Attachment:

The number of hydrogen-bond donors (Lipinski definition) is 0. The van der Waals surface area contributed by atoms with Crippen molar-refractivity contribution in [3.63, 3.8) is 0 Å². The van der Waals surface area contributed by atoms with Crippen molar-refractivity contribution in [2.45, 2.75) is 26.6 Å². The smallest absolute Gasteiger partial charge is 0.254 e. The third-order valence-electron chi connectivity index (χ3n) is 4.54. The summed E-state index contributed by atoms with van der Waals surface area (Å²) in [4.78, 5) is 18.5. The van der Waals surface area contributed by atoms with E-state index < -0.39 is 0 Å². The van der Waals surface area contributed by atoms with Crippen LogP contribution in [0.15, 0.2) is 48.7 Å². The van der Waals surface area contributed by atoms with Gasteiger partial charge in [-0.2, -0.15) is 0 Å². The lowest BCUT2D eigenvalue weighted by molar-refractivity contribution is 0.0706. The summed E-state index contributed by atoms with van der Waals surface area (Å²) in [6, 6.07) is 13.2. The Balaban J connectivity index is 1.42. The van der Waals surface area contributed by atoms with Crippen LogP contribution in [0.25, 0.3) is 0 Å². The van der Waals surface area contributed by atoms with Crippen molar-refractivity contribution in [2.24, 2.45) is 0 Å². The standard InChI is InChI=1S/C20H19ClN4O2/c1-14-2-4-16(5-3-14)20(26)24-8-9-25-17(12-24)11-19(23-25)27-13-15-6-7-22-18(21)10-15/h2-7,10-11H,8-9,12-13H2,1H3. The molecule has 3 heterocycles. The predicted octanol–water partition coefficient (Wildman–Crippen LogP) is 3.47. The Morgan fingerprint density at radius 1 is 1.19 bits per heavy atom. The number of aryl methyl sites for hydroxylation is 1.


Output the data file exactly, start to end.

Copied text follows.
The number of hydrogen-bond donors (Lipinski definition) is 0. The van der Waals surface area contributed by atoms with Crippen molar-refractivity contribution in [3.63, 3.8) is 0 Å². The van der Waals surface area contributed by atoms with Crippen molar-refractivity contribution in [2.45, 2.75) is 26.6 Å². The smallest absolute Gasteiger partial charge is 0.254 e. The third-order valence-electron chi connectivity index (χ3n) is 4.54. The summed E-state index contributed by atoms with van der Waals surface area (Å²) in [4.78, 5) is 18.5. The van der Waals surface area contributed by atoms with E-state index < -0.39 is 0 Å². The van der Waals surface area contributed by atoms with Crippen LogP contribution in [0.15, 0.2) is 48.7 Å². The van der Waals surface area contributed by atoms with Gasteiger partial charge in [-0.2, -0.15) is 0 Å². The lowest BCUT2D eigenvalue weighted by molar-refractivity contribution is 0.0706. The summed E-state index contributed by atoms with van der Waals surface area (Å²) in [6, 6.07) is 13.2. The Balaban J connectivity index is 1.42. The van der Waals surface area contributed by atoms with Crippen LogP contribution in [0.25, 0.3) is 0 Å². The van der Waals surface area contributed by atoms with Crippen molar-refractivity contribution in [2.24, 2.45) is 0 Å². The standard InChI is InChI=1S/C20H19ClN4O2/c1-14-2-4-16(5-3-14)20(26)24-8-9-25-17(12-24)11-19(23-25)27-13-15-6-7-22-18(21)10-15/h2-7,10-11H,8-9,12-13H2,1H3. The molecule has 3 heterocycles. The predicted octanol–water partition coefficient (Wildman–Crippen LogP) is 3.47. The Morgan fingerprint density at radius 1 is 1.19 bits per heavy atom. The number of aryl methyl sites for hydroxylation is 1.